“Without Krishna consciousness, one wastes twenty years in childhood and boyhood and another twenty years in old age, when one cannot perform any material activities and is full of anxiety about what is to be done by his sons and grandsons and how one’s estate should be protected. Half of these years are spent in sleep. Furthermore, one wastes another thirty years sleeping at night during the rest of his life. Thus seventy out of one hundred years are wasted by a person who does not know the aim of life and how to utilize this human form.” (Shrila Prabhupada, Shrimad Bhagavatam, 7.6.7 Purport)
Prahlada’s audience was quite young. They were not yet fully aware of the typical cycle of life. But how would Prahlada know? He was their peer. At only five years of age, what could he have learned? Actually, he was fully enlightened due to the contact with the saint named Narada. So inspired was he towards the Divine way of life that Prahlada was not afraid to share with his classmates.
The teachers certainly weren’t going to cover this topic. Even if they wanted to, it was strictly forbidden. Orders from on high, the aim of life is to enjoy the senses. Think first of material comfort. If there are any powerful figures controlling the universe, view them as kind of order-suppliers. Something like a store which you visit to purchase goods, make a formality of ritual and worship, for the underlying purpose of advancing the material condition.
One aspect of Prahlada’s teachings was the emphasis on wasted time. Man has conducted a similar analysis over the years, particularly with the area of sleeping. The son of the Daitya king emphasized that there is a certain time when everything should work in the favor of the sincere seeker of the truth. In other eras of life there is the increased chance of allowing the time to go to waste.
Prahlada was trying to make his classmates be the exception to the rule. Otherwise, who really remembers what they did in the first ten years of life? Maybe certain experiences stand out here and there, but rarely does any documented evidence exist, such as notebooks, journals or lengthy conversations with friends and classmates.
It is not the child’s fault. They were bewildered by the world which they newly entered. There is school for a reason. It is compulsory in most places due to the importance. The child does not understand, but the adults do. They see better into the future, that an education will serve a person well.
In this phase of life there is sporting and playing. Think video games, outdoor sports, spending time with friends and so forth. This is the natural way, as the adults often lament that youth is wasted on the young. The children have more energy, so they are almost inexhaustible in their engagements.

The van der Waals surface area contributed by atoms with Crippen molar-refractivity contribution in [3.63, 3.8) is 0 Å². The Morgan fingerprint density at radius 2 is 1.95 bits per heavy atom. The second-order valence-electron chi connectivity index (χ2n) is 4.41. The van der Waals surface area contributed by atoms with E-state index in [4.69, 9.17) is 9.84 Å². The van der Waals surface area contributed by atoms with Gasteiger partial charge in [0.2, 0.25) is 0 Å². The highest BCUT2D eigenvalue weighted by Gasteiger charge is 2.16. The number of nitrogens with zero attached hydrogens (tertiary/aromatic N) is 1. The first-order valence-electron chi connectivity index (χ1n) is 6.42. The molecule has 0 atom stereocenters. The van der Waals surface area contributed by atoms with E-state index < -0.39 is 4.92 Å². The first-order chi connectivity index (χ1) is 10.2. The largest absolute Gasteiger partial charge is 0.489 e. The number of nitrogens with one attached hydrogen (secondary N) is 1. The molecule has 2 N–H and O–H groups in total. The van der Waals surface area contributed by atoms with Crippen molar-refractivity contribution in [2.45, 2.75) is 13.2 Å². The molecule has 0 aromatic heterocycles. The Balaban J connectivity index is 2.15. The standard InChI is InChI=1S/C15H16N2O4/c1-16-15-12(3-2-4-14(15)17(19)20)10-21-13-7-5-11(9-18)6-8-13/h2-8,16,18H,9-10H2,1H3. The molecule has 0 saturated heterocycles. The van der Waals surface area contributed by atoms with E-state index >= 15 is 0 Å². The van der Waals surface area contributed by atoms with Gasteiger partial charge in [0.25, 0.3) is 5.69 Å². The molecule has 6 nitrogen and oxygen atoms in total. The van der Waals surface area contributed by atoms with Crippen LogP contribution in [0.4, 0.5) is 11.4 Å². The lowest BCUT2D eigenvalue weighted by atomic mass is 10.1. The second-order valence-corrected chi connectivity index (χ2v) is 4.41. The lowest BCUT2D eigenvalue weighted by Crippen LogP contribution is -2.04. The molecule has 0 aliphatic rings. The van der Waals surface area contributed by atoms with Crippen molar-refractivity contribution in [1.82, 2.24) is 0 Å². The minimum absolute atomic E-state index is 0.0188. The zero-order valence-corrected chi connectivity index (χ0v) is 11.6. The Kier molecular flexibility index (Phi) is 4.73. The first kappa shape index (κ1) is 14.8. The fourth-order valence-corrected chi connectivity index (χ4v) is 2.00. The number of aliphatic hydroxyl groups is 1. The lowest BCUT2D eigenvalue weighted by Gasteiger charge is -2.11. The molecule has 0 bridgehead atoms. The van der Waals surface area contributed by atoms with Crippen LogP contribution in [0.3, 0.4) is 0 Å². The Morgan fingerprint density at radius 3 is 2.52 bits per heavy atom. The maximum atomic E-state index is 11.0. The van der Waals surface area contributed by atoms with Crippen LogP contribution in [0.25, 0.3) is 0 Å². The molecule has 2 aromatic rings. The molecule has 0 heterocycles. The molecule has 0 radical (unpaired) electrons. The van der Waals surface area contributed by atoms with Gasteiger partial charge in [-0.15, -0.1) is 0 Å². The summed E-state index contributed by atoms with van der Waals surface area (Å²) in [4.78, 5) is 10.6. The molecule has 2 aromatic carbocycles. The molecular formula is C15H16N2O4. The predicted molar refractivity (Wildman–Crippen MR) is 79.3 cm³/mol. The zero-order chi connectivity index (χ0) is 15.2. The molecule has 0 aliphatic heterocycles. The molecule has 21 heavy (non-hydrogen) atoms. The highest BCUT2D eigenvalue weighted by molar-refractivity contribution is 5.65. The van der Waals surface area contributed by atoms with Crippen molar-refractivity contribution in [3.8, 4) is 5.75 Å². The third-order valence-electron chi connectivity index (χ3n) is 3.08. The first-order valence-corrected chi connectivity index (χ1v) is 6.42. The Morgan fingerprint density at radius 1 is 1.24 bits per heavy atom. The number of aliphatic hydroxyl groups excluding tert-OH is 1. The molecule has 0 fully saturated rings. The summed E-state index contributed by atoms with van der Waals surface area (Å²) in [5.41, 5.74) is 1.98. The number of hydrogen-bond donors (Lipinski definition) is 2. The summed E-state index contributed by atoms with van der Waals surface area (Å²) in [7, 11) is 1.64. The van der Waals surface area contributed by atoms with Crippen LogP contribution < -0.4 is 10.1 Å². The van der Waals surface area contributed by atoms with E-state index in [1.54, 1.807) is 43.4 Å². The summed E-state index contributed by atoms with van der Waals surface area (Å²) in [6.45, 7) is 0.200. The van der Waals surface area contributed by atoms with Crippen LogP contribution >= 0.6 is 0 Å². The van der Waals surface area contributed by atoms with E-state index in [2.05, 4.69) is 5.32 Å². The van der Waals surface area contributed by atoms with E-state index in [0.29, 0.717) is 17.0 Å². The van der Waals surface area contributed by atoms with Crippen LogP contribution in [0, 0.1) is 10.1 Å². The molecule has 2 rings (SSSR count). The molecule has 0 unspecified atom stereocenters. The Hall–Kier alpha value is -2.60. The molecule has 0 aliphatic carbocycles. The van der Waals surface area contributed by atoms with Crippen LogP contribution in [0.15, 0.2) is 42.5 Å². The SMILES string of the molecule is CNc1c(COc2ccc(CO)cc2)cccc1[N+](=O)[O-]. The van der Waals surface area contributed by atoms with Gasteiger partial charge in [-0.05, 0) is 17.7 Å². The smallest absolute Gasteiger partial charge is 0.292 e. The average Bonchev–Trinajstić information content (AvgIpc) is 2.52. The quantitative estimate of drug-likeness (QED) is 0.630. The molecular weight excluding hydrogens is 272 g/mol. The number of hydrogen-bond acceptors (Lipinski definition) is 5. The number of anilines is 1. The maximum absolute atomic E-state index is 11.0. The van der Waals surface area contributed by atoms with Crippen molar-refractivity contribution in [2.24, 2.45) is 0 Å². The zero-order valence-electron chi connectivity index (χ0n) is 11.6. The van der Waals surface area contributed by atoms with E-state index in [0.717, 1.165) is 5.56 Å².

Ten years easily pass by in this phase of life. Rarely is there contemplation on the destined end to life, as so many changes take place. The mind focuses on the new environments and what should be accomplished moving forward.
3. Old age
Prahlada references the time when the body drastically starts to diminish. With financial advisors, the typical assumption is that the retired person will need their savings to last for at least twenty years. Death can arrive at any moment, but if life extends to the average expectancy, there needs to be sufficient money saved in order to pay for necessities.
Retired means that there is no work. This can be a voluntary decision, but there is the accompanying factor of deterioration of the body. The abilities are not the same. The greatest professional athletes of the past no longer compete in the arena. This is because their bodies changed. Youths entered the scene and they displayed superior ability in comparison to those on the way out of the sport.
If you incorporate sleep into the mix, then it seems that almost half of life goes by without any contemplation on higher matters. The human birth is especially made for this kind of inquiry. Sporting, playing, eating, relaxing, sleeping – these can take place in any kind of birth. There is nothing unique about sense gratification for the human being, except for the increased contemplation and associated anxiety on the subject.
Whatever time remains should be spent in spiritual life. That is Prahlada’s message. He revealed this due to his compassionate nature. He was not afraid to speak the same to the hostile father, who was the greatest atheist in the world. The Divine consciousness, connected to the Supersoul, understanding the personal side and the all-attractiveness of the Almighty, is the way towards transcendence. That devotional life is the best use of time and it brings happiness to anyone engaged, whether young or old, fully able or of diminishing capacity.
When close to life cycle finishing,
Body of capacity diminishing.
In youth focus only to enjoy,
Occupied with newfound toy.
Maturing playing sports and running,
Sleep then when tired becoming.
With so little time make the best,
Prahlada’s focus on spiritual quest.